Intersex rights in Switzerland

Intersex people in Switzerland have no recognition of rights to physical integrity and bodily autonomy, and no specific protections from discrimination on the basis of sex characteristics. In 2012, the Swiss National Advisory Commission on Biomedical Ethics published a report on the medical management of differences of sex development or intersex variations.

Johannes Teutonicus

Johannes Teutonicus may refer to:

John of Wildeshausen, called Johannes Teutonicus (ca. 1180–1252) - Master General of the Dominican order

Johannes Teutonicus Zemeke (d. 1245) - glossator on the Decretum Gratiani, see Glossa Ordinaria


Paucapalea was a canon lawyer of the twelfth century. He produced the first commentary on the Decretum of Gratian, his teacher.

Simon of Bisignano

Simon of Bisignano was a teacher of canon law in Bologna in the 1170s. He composed a Summa on the Decretum Gratiani between March 1177 and March 1179. Like Paucapalea, he, too, might have been a student of Gratian himself.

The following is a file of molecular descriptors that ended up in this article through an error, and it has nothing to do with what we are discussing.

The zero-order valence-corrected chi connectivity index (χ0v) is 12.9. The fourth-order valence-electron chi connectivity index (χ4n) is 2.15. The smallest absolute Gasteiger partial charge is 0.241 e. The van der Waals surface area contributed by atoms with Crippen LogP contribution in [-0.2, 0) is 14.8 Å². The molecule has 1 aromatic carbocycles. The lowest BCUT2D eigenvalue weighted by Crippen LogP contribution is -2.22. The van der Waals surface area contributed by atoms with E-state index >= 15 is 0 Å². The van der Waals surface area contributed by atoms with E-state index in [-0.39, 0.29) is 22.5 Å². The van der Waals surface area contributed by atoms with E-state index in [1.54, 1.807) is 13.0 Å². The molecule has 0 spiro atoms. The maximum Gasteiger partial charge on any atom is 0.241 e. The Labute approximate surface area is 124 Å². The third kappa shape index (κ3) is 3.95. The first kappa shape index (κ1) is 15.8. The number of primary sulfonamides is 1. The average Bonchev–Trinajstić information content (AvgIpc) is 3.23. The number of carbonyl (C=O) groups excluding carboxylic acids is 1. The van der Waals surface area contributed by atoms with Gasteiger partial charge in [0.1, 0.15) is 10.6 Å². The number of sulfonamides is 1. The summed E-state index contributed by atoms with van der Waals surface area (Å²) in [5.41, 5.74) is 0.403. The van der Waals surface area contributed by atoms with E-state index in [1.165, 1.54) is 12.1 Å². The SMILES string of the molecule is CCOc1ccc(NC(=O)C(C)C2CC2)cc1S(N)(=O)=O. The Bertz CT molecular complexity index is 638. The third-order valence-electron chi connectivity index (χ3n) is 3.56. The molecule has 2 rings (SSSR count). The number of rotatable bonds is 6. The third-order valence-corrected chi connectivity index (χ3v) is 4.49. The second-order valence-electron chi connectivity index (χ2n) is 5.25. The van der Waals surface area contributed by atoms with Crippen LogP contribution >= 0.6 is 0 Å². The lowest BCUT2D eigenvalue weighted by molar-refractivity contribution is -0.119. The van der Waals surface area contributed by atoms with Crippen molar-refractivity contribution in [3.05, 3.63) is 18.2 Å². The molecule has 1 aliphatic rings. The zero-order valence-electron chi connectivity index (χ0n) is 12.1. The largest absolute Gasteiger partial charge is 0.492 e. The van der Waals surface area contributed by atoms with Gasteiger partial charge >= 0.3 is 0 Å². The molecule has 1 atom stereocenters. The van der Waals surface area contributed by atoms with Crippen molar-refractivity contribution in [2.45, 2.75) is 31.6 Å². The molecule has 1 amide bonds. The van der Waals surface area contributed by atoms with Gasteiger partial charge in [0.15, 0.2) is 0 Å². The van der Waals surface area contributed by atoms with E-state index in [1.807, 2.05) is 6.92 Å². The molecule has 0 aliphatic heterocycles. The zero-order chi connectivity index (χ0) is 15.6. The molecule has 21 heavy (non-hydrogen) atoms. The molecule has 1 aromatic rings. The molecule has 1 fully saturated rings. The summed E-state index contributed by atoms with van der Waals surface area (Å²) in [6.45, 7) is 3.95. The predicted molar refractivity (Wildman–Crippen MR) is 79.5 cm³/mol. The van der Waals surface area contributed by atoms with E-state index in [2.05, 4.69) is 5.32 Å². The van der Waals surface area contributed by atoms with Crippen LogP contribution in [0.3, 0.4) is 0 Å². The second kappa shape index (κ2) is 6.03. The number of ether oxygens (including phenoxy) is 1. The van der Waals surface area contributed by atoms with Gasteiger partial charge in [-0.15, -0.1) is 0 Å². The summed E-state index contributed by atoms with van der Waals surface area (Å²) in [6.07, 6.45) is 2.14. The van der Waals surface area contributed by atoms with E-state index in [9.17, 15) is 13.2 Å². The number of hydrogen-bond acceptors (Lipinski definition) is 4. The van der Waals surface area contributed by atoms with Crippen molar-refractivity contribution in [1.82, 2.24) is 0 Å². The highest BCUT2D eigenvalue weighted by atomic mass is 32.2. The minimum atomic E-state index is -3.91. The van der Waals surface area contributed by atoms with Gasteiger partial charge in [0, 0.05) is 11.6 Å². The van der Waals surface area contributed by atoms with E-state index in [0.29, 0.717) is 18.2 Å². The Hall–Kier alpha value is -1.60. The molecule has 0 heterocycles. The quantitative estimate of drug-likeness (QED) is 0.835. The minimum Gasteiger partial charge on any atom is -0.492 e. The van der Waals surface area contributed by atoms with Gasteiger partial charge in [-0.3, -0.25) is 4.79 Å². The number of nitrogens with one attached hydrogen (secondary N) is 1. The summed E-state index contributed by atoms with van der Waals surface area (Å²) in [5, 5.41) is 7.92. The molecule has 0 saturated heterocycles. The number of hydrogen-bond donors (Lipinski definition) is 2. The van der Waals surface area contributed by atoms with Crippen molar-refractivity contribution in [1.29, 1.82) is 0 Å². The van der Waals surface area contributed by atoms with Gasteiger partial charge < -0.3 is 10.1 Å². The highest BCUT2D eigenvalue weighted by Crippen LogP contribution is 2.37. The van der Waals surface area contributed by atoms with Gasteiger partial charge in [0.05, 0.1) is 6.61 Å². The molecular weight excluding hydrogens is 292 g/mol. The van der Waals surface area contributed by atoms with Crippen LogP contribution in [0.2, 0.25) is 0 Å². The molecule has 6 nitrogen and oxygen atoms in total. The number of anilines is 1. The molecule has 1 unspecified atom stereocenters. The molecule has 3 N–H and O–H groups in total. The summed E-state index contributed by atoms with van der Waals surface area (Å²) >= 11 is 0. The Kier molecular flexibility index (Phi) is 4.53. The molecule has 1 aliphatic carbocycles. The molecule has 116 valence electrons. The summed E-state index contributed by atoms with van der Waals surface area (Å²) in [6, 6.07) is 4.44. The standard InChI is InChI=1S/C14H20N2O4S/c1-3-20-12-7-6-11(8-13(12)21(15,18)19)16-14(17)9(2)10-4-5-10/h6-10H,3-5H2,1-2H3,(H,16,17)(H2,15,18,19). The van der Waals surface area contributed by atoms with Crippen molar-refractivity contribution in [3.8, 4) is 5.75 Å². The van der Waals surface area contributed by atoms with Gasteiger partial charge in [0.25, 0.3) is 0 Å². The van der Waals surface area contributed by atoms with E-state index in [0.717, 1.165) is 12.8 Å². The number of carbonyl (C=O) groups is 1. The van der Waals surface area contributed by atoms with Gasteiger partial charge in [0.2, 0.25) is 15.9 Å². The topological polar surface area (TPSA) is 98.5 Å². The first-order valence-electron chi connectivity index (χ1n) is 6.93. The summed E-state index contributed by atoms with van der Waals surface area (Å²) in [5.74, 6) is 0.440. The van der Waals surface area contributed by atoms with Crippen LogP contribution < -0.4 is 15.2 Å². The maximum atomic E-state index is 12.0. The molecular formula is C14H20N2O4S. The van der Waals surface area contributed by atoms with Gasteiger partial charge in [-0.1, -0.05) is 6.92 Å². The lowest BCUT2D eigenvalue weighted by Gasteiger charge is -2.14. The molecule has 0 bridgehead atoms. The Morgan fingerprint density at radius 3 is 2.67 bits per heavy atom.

Stephen of Tournai

Stephen of Tournai, (March 18, 1128 - September 11, 1203), was a Canon regular of Sainte-Geneviève (Paris), and Roman Catholic canonist who became bishop of Tournai in 1192.

Summa Parisiensis

The Summa Parisiensis is an anonymous commentary on the Decretum Gratiani from about 1170.The Decretum Gratiani or Concordia discordantium canonum is a collection of Catholic Church Canon law compiled and written in the 12th century as a legal textbook by the jurist known as Gratian.


Teutonicus is Latin for Teutonic or Germanic.

It was often used as a surname in the Middle Ages:

Walerland Teutonicus - 13th century Lord Warden of the Cinque Ports

Notker Teutonicus (950–1022) - monk and author

Franco Teutonicus or Franco of Cologne - 13th century music theorist

Theodoricus Teutonicus de Vrîberg or Theodoric of Freiberg (ca. 1250–ca. 1310) - Dominican friar and physicist

Julianus Teutonicus or Julian of Speyer - 13th century Franciscan friar, composer, poet and historian

Johannes Teutonicus or John of Wildeshausen (ca. 1180–1252) - Master General of the Dominican order

Johannes Teutonicus Zemeke (d. 1245) - glossator on the Decretum GratianiOther uses include:

Furor Teutonicus ("Teutonic Fury"), Latin phrase referring to the proverbial ferocity of the Teutones

Mos Teutonicus - an embalming method

Ordo Teutonicus - "German Order", The Teutonic Knights

Early Church
Early Middle Ages
High Middle Ages
Mysticism and reforms
19th century
20th century
21st century